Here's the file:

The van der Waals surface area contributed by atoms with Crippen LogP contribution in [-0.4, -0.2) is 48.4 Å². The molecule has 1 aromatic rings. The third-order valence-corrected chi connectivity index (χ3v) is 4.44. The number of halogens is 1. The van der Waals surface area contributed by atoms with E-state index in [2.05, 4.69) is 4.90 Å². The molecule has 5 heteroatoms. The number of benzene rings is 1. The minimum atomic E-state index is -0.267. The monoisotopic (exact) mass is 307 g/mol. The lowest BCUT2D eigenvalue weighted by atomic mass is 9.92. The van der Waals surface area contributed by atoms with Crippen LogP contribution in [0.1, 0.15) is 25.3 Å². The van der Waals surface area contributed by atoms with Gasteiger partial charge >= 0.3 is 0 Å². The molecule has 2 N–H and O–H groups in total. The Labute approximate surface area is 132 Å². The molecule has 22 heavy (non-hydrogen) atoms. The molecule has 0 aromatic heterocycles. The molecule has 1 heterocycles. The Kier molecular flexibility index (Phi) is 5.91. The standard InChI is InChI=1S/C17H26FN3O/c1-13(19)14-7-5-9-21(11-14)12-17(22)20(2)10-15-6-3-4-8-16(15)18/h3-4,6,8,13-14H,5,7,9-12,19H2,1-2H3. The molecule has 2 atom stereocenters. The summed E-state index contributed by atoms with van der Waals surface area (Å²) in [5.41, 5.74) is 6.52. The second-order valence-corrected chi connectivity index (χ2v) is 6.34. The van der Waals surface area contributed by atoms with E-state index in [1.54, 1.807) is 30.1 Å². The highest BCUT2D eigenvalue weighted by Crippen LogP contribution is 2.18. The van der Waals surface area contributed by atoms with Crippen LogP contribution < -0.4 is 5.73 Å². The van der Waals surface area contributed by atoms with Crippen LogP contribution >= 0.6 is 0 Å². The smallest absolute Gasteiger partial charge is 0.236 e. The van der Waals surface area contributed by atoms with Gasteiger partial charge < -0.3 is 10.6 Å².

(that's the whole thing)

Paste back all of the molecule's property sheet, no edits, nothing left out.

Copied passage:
The van der Waals surface area contributed by atoms with Crippen LogP contribution in [-0.4, -0.2) is 48.4 Å². The molecule has 1 aromatic rings. The third-order valence-corrected chi connectivity index (χ3v) is 4.44. The number of halogens is 1. The van der Waals surface area contributed by atoms with E-state index in [2.05, 4.69) is 4.90 Å². The molecule has 5 heteroatoms. The number of benzene rings is 1. The minimum atomic E-state index is -0.267. The monoisotopic (exact) mass is 307 g/mol. The lowest BCUT2D eigenvalue weighted by atomic mass is 9.92. The van der Waals surface area contributed by atoms with Crippen LogP contribution in [0.1, 0.15) is 25.3 Å². The van der Waals surface area contributed by atoms with Gasteiger partial charge >= 0.3 is 0 Å². The molecule has 2 N–H and O–H groups in total. The Labute approximate surface area is 132 Å². The molecule has 22 heavy (non-hydrogen) atoms. The molecule has 0 aromatic heterocycles. The molecule has 1 heterocycles. The Kier molecular flexibility index (Phi) is 5.91. The standard InChI is InChI=1S/C17H26FN3O/c1-13(19)14-7-5-9-21(11-14)12-17(22)20(2)10-15-6-3-4-8-16(15)18/h3-4,6,8,13-14H,5,7,9-12,19H2,1-2H3. The molecule has 2 atom stereocenters. The summed E-state index contributed by atoms with van der Waals surface area (Å²) in [5.41, 5.74) is 6.52. The second-order valence-corrected chi connectivity index (χ2v) is 6.34. The van der Waals surface area contributed by atoms with E-state index in [1.54, 1.807) is 30.1 Å². The highest BCUT2D eigenvalue weighted by Crippen LogP contribution is 2.18. The van der Waals surface area contributed by atoms with Crippen LogP contribution < -0.4 is 5.73 Å². The van der Waals surface area contributed by atoms with Crippen LogP contribution >= 0.6 is 0 Å². The smallest absolute Gasteiger partial charge is 0.236 e. The van der Waals surface area contributed by atoms with Gasteiger partial charge < -0.3 is 10.6 Å².